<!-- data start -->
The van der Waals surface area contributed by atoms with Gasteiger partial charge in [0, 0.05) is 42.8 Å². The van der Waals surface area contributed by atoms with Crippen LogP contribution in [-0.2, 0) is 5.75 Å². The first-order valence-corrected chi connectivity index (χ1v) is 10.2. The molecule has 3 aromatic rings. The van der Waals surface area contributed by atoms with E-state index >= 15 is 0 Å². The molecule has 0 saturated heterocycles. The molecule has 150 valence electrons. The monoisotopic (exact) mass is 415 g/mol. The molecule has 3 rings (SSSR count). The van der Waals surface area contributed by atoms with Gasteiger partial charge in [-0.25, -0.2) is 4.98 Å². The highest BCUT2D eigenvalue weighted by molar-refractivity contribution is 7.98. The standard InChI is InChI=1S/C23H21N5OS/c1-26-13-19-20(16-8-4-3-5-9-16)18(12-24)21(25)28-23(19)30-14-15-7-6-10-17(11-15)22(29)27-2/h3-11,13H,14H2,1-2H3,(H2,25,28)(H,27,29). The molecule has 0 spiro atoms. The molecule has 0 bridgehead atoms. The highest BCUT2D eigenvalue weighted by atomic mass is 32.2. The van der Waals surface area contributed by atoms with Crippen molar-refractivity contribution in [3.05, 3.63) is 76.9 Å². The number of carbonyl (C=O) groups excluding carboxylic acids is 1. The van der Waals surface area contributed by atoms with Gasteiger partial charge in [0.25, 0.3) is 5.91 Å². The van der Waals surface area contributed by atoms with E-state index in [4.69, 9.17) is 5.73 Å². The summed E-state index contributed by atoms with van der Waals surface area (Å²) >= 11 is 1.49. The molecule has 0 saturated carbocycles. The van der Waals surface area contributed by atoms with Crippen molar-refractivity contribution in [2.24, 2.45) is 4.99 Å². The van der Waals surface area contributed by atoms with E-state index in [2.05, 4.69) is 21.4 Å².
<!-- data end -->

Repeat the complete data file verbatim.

The van der Waals surface area contributed by atoms with Gasteiger partial charge in [0, 0.05) is 42.8 Å². The van der Waals surface area contributed by atoms with Crippen LogP contribution in [-0.2, 0) is 5.75 Å². The first-order valence-corrected chi connectivity index (χ1v) is 10.2. The molecule has 3 aromatic rings. The van der Waals surface area contributed by atoms with E-state index >= 15 is 0 Å². The molecule has 0 saturated heterocycles. The molecule has 150 valence electrons. The monoisotopic (exact) mass is 415 g/mol. The molecule has 3 rings (SSSR count). The van der Waals surface area contributed by atoms with Gasteiger partial charge in [-0.25, -0.2) is 4.98 Å². The highest BCUT2D eigenvalue weighted by molar-refractivity contribution is 7.98. The standard InChI is InChI=1S/C23H21N5OS/c1-26-13-19-20(16-8-4-3-5-9-16)18(12-24)21(25)28-23(19)30-14-15-7-6-10-17(11-15)22(29)27-2/h3-11,13H,14H2,1-2H3,(H2,25,28)(H,27,29). The molecule has 0 spiro atoms. The molecule has 0 bridgehead atoms. The highest BCUT2D eigenvalue weighted by atomic mass is 32.2. The van der Waals surface area contributed by atoms with Crippen molar-refractivity contribution in [3.05, 3.63) is 76.9 Å². The number of carbonyl (C=O) groups excluding carboxylic acids is 1. The van der Waals surface area contributed by atoms with Gasteiger partial charge in [0.25, 0.3) is 5.91 Å². The van der Waals surface area contributed by atoms with E-state index in [4.69, 9.17) is 5.73 Å². The summed E-state index contributed by atoms with van der Waals surface area (Å²) >= 11 is 1.49. The molecule has 0 saturated carbocycles. The van der Waals surface area contributed by atoms with Crippen molar-refractivity contribution in [2.24, 2.45) is 4.99 Å². The van der Waals surface area contributed by atoms with E-state index in [2.05, 4.69) is 21.4 Å².